Statements from Professional Bodies
ALA / AAECT American Library Association & Association for Educational Communication and Technology Information power; Building relationships for learning 1998.
The cardinal premises on which learning and teaching within the effective school library program is based, include:
- The library program is essential to learning and teaching and must be fully integrated into the curriculum.
- The library program models and promotes collaborative planning, curriculum development, and teaching
- Access to the full range of resources and services is fundamental to learning
ASLA & ALIA Learning for the future; developing information services in schools. 2nd ed. 2001 - Australian School Libraries Association and Australian Library and Information Association.
The takeup rate of flexible, needs-based library use in New South Wales was slow, both prior to and during the transition period in 1986-88. There was also a timidity in state administration's documentation. It is hard to know why. Perhaps Teacher-Librarians have respect for the culture and mindset of teachers. The school week has become increasingly crowded. Full flexibility may not always be feasible. It may not be as needed in early childhood, when the traditional weekly half-hour book exchange can meet needs.
Fortunately the literature points to mixed scheduling being as effective as flexible scheduling. Even if schools are unable, for any reason, to make a shift to flexible scheduling, there can be no argument that some degree of flexibility is essential if the school wants students to develop information literacy and have maximum access to needed resources (including some of the school's technology). All that is needed is semi-flexibility to reap the rich results.
Much research has been undertaken into the advantages of integrated library programs and achievement. Here is a summary of that research.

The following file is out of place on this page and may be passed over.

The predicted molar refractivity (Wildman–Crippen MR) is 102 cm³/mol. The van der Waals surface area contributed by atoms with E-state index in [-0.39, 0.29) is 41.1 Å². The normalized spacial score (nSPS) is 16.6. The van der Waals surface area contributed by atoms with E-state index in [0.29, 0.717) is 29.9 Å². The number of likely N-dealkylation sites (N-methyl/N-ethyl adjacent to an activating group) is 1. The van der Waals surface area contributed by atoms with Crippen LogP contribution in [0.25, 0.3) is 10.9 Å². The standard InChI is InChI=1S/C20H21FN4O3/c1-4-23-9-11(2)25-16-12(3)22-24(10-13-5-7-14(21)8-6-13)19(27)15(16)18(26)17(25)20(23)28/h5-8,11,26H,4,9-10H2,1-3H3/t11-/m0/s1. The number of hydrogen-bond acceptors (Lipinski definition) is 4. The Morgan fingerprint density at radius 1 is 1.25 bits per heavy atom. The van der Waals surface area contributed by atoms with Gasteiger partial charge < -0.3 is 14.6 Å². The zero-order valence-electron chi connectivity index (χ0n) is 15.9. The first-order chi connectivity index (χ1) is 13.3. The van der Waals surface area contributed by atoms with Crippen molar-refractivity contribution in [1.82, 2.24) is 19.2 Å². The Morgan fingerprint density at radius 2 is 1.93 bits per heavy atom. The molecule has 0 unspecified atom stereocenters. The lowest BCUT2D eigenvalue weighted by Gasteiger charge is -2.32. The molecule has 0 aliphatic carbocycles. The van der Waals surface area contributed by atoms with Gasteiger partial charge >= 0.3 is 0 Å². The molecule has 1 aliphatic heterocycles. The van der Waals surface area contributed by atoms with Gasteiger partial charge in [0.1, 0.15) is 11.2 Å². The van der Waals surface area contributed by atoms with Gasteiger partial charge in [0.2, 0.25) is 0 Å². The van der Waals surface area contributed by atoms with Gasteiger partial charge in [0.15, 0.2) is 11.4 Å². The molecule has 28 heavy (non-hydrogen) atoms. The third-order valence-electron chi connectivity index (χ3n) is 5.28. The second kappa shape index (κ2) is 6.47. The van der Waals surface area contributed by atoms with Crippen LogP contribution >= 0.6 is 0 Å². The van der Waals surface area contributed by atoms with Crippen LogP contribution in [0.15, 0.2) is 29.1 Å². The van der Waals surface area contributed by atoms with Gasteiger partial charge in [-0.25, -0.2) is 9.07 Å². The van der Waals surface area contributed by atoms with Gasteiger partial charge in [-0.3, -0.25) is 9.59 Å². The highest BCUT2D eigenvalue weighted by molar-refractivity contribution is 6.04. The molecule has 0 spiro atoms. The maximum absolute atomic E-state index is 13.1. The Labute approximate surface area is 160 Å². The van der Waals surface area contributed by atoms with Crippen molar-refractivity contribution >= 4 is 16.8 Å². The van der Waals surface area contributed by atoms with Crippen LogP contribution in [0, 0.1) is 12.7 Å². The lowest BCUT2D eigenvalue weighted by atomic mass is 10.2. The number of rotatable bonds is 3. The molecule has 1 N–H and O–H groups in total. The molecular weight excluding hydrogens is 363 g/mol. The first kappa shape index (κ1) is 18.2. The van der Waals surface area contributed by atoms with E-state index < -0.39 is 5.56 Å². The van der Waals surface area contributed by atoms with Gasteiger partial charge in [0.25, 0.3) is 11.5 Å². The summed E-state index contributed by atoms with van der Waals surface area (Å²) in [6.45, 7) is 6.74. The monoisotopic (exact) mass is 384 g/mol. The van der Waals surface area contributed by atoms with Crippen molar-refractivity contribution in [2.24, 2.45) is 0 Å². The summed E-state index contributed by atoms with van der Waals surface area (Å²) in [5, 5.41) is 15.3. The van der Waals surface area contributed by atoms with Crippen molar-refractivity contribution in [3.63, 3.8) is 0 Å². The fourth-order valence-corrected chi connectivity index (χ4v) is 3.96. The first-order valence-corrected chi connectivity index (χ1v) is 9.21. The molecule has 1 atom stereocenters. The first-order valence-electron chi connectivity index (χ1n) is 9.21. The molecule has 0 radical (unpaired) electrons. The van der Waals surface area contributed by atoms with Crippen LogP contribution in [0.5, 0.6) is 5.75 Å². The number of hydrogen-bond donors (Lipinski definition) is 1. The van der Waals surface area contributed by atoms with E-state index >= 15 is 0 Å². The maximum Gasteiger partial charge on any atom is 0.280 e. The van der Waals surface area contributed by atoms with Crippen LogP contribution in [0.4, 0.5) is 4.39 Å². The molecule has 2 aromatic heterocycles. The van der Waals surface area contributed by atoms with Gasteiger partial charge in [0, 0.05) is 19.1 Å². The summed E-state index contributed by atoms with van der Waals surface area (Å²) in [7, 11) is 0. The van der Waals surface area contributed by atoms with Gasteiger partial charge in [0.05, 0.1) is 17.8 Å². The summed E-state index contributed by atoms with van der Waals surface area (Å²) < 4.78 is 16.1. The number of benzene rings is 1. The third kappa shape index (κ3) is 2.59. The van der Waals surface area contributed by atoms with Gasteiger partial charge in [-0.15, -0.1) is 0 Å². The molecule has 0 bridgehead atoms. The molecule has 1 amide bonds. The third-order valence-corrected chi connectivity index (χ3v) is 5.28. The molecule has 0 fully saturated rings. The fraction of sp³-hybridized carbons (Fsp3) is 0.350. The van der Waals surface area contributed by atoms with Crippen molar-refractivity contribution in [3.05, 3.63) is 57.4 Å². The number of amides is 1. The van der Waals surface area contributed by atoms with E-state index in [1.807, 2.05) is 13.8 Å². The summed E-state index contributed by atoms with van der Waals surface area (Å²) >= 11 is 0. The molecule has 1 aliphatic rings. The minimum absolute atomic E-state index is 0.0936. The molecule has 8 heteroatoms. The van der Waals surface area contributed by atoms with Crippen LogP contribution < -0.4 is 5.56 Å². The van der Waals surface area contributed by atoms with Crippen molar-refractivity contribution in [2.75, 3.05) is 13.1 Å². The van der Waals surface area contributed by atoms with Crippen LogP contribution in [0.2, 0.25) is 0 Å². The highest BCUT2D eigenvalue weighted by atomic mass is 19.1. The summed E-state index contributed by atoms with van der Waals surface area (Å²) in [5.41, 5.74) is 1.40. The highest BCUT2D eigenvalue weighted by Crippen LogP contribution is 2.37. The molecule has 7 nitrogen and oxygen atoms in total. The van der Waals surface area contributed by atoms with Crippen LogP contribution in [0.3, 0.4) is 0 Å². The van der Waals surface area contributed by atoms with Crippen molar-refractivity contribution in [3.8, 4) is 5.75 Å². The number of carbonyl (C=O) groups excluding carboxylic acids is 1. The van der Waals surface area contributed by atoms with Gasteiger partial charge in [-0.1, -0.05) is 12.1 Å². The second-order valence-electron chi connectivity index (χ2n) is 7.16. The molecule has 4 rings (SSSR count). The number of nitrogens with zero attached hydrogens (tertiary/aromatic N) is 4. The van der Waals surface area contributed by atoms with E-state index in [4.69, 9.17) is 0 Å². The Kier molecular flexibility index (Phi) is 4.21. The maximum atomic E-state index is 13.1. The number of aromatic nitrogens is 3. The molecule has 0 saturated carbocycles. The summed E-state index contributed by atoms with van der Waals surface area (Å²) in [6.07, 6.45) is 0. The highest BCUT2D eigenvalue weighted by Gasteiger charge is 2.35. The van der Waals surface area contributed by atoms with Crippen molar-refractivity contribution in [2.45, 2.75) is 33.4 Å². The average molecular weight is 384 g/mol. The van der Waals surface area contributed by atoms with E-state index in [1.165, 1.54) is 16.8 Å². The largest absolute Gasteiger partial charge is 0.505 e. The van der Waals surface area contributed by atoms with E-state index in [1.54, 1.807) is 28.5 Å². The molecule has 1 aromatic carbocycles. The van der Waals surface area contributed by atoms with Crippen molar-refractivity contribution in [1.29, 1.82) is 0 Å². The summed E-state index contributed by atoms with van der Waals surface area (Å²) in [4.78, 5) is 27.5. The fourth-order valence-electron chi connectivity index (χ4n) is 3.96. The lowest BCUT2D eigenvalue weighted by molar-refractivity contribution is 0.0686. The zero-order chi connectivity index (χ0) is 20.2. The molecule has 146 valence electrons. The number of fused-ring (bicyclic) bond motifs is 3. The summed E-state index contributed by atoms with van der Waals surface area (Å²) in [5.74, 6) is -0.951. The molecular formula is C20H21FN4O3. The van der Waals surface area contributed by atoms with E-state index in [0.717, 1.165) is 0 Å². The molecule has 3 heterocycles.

I9 June 2001
Abell reported on findings from Mapping literacy achievement: Results of the 1996 national school literacy survey. Higher levels of student achievement were associated with extensive use of the school library in Year 5.
(1994) found that sixth graders who did their research in an integrated social studies program had significantly higher scores than students who did their research in a non-integrated program.
(1995) found that a structured approach using intervention strategies gave Year 3 and Year 6 students 'a significant learning advantage' compared to students who did not have instruction of various critical thinking skills embedded in a complex problem solving task.
(1979) found that the development of student competence was most effective when classroom instruction was integrated with cooperative planning and team teaching by the teacher and Teacher-Librarians.
(1994?) concluded that test scores increase as Teacher-Librarians spend more time collaborating with teachers, and providing input into curricula. Not enough is known about the variables in these studies to apply the results to this context, ie. the RFF versus CPT debate, however similar findings are beginning to accumulate.
found that for Grades 2-5, reading scores began to climb as library use increased. For example the Grade 3 class which had the highest circulation and whose teacher had the most collaboration with the librarian had higher scores than another grade three class with low circulation and whose teacher had not collaborated with the librarian.
(1992, 1995) found in a Sydney school that integrating information skills into the Year 7 Science program resulted in improved test scores as well as information skills, improved recall, increased concentration and focus on the task, and improved reflective thinking. There also appeared to be an impact on students' attitudes to school, self-esteem, and their confidence to take charge of their own learning.